US per capita Oil consumption is 920 gallons and China is 140 and India is 51. Now, China and India will consume more Oil as they grow, get richer. That alone can easily replace if entire US oil consumption vanishes.
Of course we are not expecting India to grow and consume like that, but… the demand is there, but not supply.
And your point is? You are questioning the greatest investor, the guy who made over $100 B profit on a single stock. I was in Cubertino in line to buy first iPod, I was so impressed, I went out bought 1000 shares, after couple of years of not going anywhere, around 2003 I sold it for breakeven. If I want to brag I can say I was so early to recognize Apple but the truth I have not made money, but WEB did. So you may think EV, battery, wind, solar has potential but we don’t know when is the inflection point. So…
If my view is not aligned with him, I will stay out, but will be careful to dismiss him.
No sure why you are pointing to Microsoft chart. These are very rare companies. I can guarantee that OXY is no Microsoft or Apple. In your own charts, Oil demand in last decade spiked but Oxy shares declined.
There is a view that Oxy is investing in carbon capture (govt subsidies) and that will payoff over next decade. There is some merit to this argument, but there are many players here and this is not their core competence.
I don’t think WEB ever discussed the investment thesis for his companies. I am pretty sure carbon capture is not the reason he invested in OXY. My point is not about OXY, but about Oil in general. Your point that EV, batteries are going to replace Oil is so far just a theory and haven’t seen it showing up anywhere in demand…
Conflating “Oil demand” with Oxy is a mistake. In last 10 years, oil demand went up but Oxy price went down. What is changing this time ? How is Oxy better than BP or CVX or XOM or are they collectively dying slowly ?
There will likely be a frenzy of buying through Dec 31st for some of these models. That’s because the additional rules pertaining to the EV tax credit take effect on 1-Jan-24 which is quite likely to drop the tax credit in half for certain models (depending on the source of the minerals in their batteries).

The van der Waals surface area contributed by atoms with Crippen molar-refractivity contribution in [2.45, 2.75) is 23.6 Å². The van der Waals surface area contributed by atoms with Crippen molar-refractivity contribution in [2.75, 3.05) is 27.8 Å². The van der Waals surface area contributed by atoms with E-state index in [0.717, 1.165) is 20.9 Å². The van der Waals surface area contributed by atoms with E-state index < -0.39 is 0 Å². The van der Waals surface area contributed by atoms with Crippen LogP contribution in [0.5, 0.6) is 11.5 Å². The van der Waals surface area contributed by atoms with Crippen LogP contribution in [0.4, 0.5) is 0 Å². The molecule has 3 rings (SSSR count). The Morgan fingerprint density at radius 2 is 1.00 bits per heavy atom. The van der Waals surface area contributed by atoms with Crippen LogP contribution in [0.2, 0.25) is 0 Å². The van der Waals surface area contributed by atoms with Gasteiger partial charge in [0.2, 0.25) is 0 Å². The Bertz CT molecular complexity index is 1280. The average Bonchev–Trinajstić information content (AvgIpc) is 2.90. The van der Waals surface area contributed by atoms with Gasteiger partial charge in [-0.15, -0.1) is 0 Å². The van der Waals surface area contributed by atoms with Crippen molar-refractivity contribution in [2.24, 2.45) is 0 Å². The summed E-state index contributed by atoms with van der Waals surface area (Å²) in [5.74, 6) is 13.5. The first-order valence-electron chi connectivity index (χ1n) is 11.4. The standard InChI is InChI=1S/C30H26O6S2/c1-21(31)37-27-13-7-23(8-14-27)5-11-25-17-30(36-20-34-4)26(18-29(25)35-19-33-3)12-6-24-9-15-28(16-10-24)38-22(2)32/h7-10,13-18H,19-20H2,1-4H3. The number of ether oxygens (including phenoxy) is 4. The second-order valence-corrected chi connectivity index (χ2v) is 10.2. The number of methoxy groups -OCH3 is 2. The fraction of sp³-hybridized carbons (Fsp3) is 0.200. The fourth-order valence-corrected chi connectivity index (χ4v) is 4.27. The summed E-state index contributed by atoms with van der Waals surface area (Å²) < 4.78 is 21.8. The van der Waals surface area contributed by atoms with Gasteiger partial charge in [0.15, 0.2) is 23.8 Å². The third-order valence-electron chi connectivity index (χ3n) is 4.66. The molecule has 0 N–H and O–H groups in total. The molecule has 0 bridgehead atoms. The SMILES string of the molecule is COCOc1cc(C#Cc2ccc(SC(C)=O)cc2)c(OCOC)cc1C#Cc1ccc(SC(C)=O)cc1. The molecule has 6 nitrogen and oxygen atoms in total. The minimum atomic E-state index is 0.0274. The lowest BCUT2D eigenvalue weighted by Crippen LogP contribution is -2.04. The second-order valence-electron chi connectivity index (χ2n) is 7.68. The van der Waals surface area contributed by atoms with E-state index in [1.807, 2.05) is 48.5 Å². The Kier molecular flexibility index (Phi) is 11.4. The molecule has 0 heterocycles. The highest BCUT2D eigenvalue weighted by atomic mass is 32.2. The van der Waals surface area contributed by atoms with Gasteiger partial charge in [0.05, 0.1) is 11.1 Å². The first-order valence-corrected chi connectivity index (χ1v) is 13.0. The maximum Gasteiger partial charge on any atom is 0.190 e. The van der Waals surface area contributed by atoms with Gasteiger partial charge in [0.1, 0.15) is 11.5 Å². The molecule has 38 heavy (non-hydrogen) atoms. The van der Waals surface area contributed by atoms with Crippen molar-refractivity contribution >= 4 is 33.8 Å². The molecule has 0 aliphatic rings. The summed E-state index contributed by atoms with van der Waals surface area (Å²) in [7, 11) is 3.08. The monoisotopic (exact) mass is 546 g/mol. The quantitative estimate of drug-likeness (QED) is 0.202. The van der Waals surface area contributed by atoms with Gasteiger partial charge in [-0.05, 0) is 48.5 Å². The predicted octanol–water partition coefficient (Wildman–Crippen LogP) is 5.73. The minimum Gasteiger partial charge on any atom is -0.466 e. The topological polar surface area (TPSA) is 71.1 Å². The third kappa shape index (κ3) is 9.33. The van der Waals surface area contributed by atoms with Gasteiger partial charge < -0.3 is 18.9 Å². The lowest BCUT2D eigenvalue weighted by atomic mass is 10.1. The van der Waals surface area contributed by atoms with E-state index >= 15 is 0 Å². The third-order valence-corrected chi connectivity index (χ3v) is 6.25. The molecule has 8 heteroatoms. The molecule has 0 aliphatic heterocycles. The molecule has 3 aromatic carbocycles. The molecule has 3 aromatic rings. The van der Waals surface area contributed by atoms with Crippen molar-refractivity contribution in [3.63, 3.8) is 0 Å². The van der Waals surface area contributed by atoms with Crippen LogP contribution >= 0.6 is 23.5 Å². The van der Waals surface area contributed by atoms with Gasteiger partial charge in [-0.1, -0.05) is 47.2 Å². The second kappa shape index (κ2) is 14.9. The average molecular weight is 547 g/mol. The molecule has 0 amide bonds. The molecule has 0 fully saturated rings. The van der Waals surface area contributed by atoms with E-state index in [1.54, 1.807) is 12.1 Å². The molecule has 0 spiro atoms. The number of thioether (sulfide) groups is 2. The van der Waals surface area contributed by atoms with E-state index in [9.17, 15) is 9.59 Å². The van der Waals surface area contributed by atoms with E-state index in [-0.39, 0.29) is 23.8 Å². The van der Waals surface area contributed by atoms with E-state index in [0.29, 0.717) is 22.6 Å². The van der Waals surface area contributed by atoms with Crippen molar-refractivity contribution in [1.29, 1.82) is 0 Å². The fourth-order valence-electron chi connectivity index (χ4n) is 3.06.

I do think, however, that there is a possibility that the regulations may be delayed. But only if it helps “favored” automakers (essentially the big 3 that partially use union labor).
At the end of the day, TSLA is a car manufacturer, requiring lots of capital with heavy competition with nosebleed valuation. Saying TSLA is going to carry SP500 on its back is laughable. TSLA is no Apple. I am not dismissing TSLA but saying it is going to carry the market is … Good luck.
Didn’t people use the same logic before “Amazon is just a book store”. You took the other side of that bet.
TSLA is best AI company in the world.
It’s super charging network is becoming the new XOM as car companies are lining up.
Its Energy division is growing at breakneck speed unable to keep up with demand.
Its humanoid robot is going to be huge and get escape velocity fueled by AI and manufacturing. Robotaxis are coming.
<< Didn’t people use the same logic before “Amazon is just a book store”. You took the other side of that bet. >>
Yes, I did. The difference, Amazon is able to plow all the cash they generated into other “bets”. That’s where I am wondering whether TSLA can do the same? As a car manufacturer, they need lots of capital to continue to grow. Where are they going to find capital for all other bets?
Each of the idea you listed are $1 T market opportunities and has heavy competition. I don’t see how TSLA has any advantage in any of the areas. Future will tell. Good luck.
They are FCF positive (Operating cash flow of $3.1B
Free cash flow of $1.0B) . $23B cash hoard (generating $1B+ in free income).
More free cash gushing in due to carbon credits which will accelerate. Cybertruck and FSD licensing on the horizon.
This isn’t a particularly good analogy. XOM digs the energy stuff out of the ground, refines it, and distributes it. Tesla (superchargers), for now at least, just distributes the energy stuff that is made by someone else.